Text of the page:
We would like to express our gratitude to the Board of the Nederlands Akoestisch Genootschap (NAG), Gijsjan van Blokland (chair NAG and senior consultant at M+P Raadgevende Ingenieurs, Vught, The Netherlands), and M+P managing director Jan Hooghwerff for their excellent help in making the digitization possible. We would also like to thank Karin Bijsterveld for selecting and describing the documents, and Jonathan Haid for doing the actual digitization work.

Text
1941. “Publicatie No. 30 Van De Geluidstichting”. 30. Geluidstichting. Kosten, C. W. & Zwikker, C. (1941). Theory Of The Absorption Of Sound By Compressible Walls With A Non-Porous Surface-Layer. Delft: Geluidstichting.
In document content:

Explanatory Note and Acknowledgments:

The archival documents concerning the history of the Geluidstichting (Sound Foundation) and Nederlands Akoestisch Genootschap (Dutch Society for Acoustics) in the “Sound & Science” database include a digitized selection of the documents held at the archives of the Nederlands Akoestisch Genootschap (located at the office of M+P Consultants, Vught, The Netherlands). The sequence of the selected and digitized documents follows that of the original paper archive, but the numbering of the digitized documents has been added by us to facilitate digital storage. The dates of the newspaper clippings in the archive were tracked down using the online retrieval system for Dutch newspapers, magazines, and books, www.delpher.nl.

We would like to express our gratitude to the Board of the Nederlands Akoestisch Genootschap (NAG), Gijsjan van Blokland (chair NAG and senior consultant at M+P Raadgevende Ingenieurs, Vught, The Netherlands), and M+P managing director Jan Hooghwerff for their excellent help in making the digitization possible. We would also like to thank Karin Bijsterveld for selecting and describing the documents, and Jonathan Haid for doing the actual digitization work.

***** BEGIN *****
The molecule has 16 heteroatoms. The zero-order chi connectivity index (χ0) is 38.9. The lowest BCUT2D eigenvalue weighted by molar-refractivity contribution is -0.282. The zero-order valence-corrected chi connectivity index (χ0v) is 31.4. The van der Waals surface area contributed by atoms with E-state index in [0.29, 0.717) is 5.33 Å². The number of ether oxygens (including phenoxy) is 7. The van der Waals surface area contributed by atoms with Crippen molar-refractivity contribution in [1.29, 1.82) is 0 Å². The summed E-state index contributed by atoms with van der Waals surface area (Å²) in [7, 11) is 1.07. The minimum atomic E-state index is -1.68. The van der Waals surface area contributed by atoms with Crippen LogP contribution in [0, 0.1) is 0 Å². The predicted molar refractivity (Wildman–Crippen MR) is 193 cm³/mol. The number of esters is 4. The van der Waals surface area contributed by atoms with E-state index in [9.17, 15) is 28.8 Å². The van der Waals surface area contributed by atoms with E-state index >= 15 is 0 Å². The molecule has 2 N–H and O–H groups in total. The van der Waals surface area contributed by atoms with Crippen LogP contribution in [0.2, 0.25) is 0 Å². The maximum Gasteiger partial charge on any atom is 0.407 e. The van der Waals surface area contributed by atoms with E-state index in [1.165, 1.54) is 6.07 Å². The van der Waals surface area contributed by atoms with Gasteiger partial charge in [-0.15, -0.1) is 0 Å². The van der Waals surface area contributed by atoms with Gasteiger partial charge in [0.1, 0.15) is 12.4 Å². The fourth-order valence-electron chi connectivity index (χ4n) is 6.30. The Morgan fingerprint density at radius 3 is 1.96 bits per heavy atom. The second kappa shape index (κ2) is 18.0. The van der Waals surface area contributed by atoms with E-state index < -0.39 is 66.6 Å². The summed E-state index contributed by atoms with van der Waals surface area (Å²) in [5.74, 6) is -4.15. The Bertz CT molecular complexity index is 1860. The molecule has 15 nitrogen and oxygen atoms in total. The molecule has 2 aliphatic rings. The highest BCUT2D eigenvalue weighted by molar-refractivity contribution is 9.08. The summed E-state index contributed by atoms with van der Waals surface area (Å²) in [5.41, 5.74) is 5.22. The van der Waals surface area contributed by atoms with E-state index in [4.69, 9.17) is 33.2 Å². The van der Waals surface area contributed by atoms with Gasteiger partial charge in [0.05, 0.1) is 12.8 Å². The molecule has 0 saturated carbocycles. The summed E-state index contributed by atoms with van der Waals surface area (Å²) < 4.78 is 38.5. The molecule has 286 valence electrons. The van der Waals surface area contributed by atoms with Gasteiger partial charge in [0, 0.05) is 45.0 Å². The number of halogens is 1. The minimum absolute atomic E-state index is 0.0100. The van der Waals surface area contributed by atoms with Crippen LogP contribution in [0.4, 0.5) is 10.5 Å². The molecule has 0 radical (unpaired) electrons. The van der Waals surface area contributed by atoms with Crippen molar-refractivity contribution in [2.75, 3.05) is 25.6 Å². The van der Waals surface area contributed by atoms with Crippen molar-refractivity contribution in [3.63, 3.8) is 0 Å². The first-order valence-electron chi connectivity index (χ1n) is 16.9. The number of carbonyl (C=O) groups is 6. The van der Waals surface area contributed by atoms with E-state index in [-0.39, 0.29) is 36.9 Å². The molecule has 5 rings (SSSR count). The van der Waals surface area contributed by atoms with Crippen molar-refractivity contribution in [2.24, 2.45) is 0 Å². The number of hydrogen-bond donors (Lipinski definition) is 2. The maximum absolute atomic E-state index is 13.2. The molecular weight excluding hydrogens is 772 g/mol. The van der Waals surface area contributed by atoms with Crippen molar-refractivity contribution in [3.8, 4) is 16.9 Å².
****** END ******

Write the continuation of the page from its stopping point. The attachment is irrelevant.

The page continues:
Text
Geluidstichting,. 1942. “Publicatie No. 40 Van De Geluidstichting”. 40. Ontwerp Akoestische Begrippen En Grootheden. Omschrijvingen En Definities. Delft: Geluidstichting.
In document content:

Explanatory Note and Acknowledgments:

The archival documents concerning the history of the Geluidstichting (Sound Foundation) and Nederlands Akoestisch Genootschap (Dutch Society for Acoustics) in the “Sound & Science” database include a digitized selection of the documents held at the archives of the Nederlands Akoestisch Genootschap (located at the office of M+P Consultants, Vught, The Netherlands). The sequence of the selected and digitized documents follows that of the original paper archive, but the numbering of the digitized documents has been added by us to facilitate digital storage. The dates of the newspaper clippings in the archive were tracked down using the online retrieval system for Dutch newspapers, magazines, and books, www.delpher.nl.

We would like to express our gratitude to the Board of the Nederlands Akoestisch Genootschap (NAG), Gijsjan van Blokland (chair NAG and senior consultant at M+P Raadgevende Ingenieurs, Vught, The Netherlands), and M+P managing director Jan Hooghwerff for their excellent help in making the digitization possible. We would also like to thank Karin Bijsterveld for selecting and describing the documents, and Jonathan Haid for doing the actual digitization work.